BETO supports testing facilities, such as BFNUF, which lead the first leg of early-stage research and development before passing their technological advances on to industry. Industry can then take this technology to the next level in the bioenergy product

BETO supports testing facilities, such as BFNUF, which lead the first leg of early-stage research and development before passing their technological advances on to industry. Industry can then take this technology to the next level in the bioenergy production process.

Researchers at BFNUF have worked with more than a dozen companies and institutions to improve biomass preprocessing and feedstock quality so that each company can take its technology and products to the next level. In the 4 years since it was built, BFNUF has processed more than 1,000 tons of raw biomass materials, producing a wide variety of milled and densified feedstock products from biomass sources ranging from forest and agricultural residues to municipal solid waste. BFNUF researchers help industry find solutions to feedstock challenges using six primary R&D tools: the Bioenergy Feedstock Library, Process Demonstration Unit (PDU), torrefaction system, chemical preprocessing system, biomass characterization laboratory, and densification laboratory.

Here are a few of the many companies that have benefitted from BFNUF facilities and personnel:

  • POET—INL researchers partnered with POET for extensive field testing of corn stover storage techniques. Specifically, the tests were designed to learn more about how long-term storage affects biomass moisture content and dry matter loss over time.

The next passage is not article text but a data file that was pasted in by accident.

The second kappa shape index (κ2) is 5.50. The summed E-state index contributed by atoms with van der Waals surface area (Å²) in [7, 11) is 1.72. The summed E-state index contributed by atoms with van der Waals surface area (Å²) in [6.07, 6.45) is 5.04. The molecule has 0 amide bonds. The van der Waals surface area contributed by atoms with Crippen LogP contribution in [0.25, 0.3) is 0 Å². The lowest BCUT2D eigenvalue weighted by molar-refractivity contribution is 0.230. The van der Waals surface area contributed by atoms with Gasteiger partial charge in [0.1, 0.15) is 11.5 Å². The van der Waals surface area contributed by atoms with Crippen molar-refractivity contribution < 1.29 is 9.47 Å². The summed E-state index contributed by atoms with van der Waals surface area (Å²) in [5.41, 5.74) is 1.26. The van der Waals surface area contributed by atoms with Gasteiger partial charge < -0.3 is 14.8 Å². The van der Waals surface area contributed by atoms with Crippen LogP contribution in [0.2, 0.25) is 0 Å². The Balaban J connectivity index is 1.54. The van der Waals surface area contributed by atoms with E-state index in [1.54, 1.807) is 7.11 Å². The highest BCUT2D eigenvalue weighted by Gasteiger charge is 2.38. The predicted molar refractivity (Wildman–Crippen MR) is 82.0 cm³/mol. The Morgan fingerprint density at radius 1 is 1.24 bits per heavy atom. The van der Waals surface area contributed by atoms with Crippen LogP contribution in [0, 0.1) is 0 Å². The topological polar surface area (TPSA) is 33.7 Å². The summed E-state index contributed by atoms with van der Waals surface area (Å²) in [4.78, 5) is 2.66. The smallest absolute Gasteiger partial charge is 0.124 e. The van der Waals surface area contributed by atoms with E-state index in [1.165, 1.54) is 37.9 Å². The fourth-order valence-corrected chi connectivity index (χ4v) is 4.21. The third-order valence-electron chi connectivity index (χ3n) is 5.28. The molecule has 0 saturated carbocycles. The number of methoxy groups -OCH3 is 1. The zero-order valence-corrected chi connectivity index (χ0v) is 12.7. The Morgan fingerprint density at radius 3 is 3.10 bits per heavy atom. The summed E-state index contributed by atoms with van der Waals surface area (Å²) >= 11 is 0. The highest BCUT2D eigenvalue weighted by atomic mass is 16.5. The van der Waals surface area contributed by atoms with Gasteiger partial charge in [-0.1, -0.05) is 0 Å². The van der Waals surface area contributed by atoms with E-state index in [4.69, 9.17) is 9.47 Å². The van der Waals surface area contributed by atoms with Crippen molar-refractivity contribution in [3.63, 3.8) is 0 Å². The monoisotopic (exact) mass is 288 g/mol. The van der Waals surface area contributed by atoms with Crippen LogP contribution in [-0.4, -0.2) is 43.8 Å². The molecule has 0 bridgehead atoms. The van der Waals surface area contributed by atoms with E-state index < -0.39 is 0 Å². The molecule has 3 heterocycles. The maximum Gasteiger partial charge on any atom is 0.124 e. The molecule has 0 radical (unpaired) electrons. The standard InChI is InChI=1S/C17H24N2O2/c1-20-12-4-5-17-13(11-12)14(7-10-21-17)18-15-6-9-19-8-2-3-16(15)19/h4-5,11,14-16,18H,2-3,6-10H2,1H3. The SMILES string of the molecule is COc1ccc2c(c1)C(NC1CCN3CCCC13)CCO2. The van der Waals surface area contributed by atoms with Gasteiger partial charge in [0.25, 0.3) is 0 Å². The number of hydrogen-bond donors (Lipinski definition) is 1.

• Idaho State Department of Agriculture—INL researchers have partnered with the Idaho State Department of Agriculture in an effort to dispose of 6,000 tons of alfalfa grown on fields treated with methyl bromide during a pale cyst nematode infestation. The alfalfa was grown after the treatment and contains residual amounts of methyl bromide, a gaseous soil fumigant pesticide. INL researchers processed the alfalfa into pellets that, pending further tests, they could feed into a boiler to produce biopower.
  • Oregon Torrefaction—BFNUF loaned its mobile torrefaction unit to Oregon Torrefaction to produce torrefied biomass pellets. Oregon Torrefaction provided the pellets to Portland General Electric for testing at the Boardman Power Plant. The tests completed to date support the possibility of using 100% torrefied biomass at existing pulverized coal-fired power plants, like the one at Boardman.